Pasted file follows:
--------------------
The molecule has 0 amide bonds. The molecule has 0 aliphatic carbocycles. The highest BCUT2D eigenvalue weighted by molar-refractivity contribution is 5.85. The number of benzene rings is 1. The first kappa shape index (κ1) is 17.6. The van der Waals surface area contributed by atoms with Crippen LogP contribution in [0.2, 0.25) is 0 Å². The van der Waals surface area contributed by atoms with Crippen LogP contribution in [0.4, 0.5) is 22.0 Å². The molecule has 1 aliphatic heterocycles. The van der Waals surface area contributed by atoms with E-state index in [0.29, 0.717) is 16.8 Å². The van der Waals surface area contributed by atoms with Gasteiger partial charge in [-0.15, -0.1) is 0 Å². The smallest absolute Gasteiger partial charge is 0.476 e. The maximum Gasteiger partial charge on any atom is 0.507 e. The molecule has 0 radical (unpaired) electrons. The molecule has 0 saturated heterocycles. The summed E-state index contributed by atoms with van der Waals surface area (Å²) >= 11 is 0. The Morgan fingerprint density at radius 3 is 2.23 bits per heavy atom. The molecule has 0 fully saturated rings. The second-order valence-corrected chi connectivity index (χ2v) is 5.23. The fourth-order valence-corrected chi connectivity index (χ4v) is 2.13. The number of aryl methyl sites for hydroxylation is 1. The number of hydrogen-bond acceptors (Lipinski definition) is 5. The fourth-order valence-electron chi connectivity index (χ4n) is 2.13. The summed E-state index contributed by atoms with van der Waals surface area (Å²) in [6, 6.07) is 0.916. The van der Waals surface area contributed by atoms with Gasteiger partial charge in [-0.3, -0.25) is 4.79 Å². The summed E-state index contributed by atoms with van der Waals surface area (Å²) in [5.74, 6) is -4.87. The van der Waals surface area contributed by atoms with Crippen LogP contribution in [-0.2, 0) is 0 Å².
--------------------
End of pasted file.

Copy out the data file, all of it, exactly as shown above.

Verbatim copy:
The molecule has 0 amide bonds. The molecule has 0 aliphatic carbocycles. The highest BCUT2D eigenvalue weighted by molar-refractivity contribution is 5.85. The number of benzene rings is 1. The first kappa shape index (κ1) is 17.6. The van der Waals surface area contributed by atoms with Crippen LogP contribution in [0.2, 0.25) is 0 Å². The van der Waals surface area contributed by atoms with Crippen LogP contribution in [0.4, 0.5) is 22.0 Å². The molecule has 1 aliphatic heterocycles. The van der Waals surface area contributed by atoms with E-state index in [0.29, 0.717) is 16.8 Å². The van der Waals surface area contributed by atoms with Gasteiger partial charge in [-0.15, -0.1) is 0 Å². The smallest absolute Gasteiger partial charge is 0.476 e. The maximum Gasteiger partial charge on any atom is 0.507 e. The molecule has 0 radical (unpaired) electrons. The molecule has 0 saturated heterocycles. The summed E-state index contributed by atoms with van der Waals surface area (Å²) >= 11 is 0. The Morgan fingerprint density at radius 3 is 2.23 bits per heavy atom. The molecule has 0 fully saturated rings. The second-order valence-corrected chi connectivity index (χ2v) is 5.23. The fourth-order valence-corrected chi connectivity index (χ4v) is 2.13. The number of aryl methyl sites for hydroxylation is 1. The number of hydrogen-bond acceptors (Lipinski definition) is 5. The fourth-order valence-electron chi connectivity index (χ4n) is 2.13. The summed E-state index contributed by atoms with van der Waals surface area (Å²) in [6, 6.07) is 0.916. The van der Waals surface area contributed by atoms with Gasteiger partial charge in [-0.3, -0.25) is 4.79 Å². The summed E-state index contributed by atoms with van der Waals surface area (Å²) in [5.74, 6) is -4.87. The van der Waals surface area contributed by atoms with Crippen LogP contribution in [-0.2, 0) is 0 Å².